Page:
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Same as it Ever Was?

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The Phillies completed the unofficial first half of the season Sunday afternoon with an 8-4 win over Colorado. In addition to staving off the Big Round Number for a few more days at least, the victory squared the team's record at 44-44 going into the break, and regained the game on the Mets lost Saturday when New York won at Houston in 17 innings. The Phillies hit their four-day idle stretch trailing the Mets by 4.5 games, and the Braves by 2.5.

Have we been here before? You tell me:

2006: 40-47, 2nd place, 12 GB
2005: 45-44, 4th place, 7.5 GB
2004: 46-41, 1st place, 1 game lead
2003: 52-40, 2nd place, 8.5 GB
2002: 39-47, 5th place, 16 GB

Of course, we know that the last two Phillies teams dramatically improved after the break; the 2006 Phillies went 45-30, and the 2005 club 43-30. This year's model has a little more hitting--they've scored 36 more runs than last year's team at the break after playing one more game, and there's no longer any clear position or lineup spot that offers a consistently easy out for opponents--and a little less pitching. Through 87 games, the 2006 Phillies had allowed 456 runs; the current staff has surrendered 463, and it's not at all clear that they'll be getting the second-half mound reinforcements so key to last season's strong finish.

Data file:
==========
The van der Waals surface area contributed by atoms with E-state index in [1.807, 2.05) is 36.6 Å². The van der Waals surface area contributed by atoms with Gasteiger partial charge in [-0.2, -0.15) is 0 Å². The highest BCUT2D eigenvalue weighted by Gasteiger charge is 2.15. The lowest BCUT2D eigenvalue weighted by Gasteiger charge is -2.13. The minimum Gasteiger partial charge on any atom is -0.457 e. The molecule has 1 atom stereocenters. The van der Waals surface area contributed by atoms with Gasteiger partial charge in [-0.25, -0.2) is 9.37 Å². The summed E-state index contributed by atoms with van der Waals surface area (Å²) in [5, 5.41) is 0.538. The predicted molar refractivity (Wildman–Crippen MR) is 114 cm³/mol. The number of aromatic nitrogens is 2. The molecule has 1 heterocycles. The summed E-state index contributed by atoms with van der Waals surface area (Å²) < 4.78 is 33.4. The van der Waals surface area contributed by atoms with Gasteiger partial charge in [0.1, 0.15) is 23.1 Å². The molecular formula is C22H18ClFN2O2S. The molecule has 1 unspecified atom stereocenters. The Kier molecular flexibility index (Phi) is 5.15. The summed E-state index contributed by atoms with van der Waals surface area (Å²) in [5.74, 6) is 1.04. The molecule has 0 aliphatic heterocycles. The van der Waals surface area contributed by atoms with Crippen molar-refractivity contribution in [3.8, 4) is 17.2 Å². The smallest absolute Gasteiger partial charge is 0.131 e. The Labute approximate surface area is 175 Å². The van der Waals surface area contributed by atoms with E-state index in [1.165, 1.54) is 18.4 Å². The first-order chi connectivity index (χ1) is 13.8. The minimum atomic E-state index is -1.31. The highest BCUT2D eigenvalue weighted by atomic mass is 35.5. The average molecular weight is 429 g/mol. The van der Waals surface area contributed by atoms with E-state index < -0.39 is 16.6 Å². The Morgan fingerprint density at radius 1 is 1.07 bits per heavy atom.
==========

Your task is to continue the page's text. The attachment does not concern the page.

The bottom line is that this probably feels more similar to past years than it really is. The Phillies are still a frustrating blend of strengths and weaknesses, stars and scrubs. But with the exception of 2004, when they actually led the NL East before Larry Bowa completely lost his team, they're closer than they've been at the break in any of the last five years. I still don't think they merit a "future-is-now" strategy--unless Brett Myers and Tom Gordon both come back strong, and they add one or two pitchers from the outside, the staff isn't good enough. But the race is so close, and the weaknesses of the Mets and Braves so apparent, that the temptation will be tough to resist.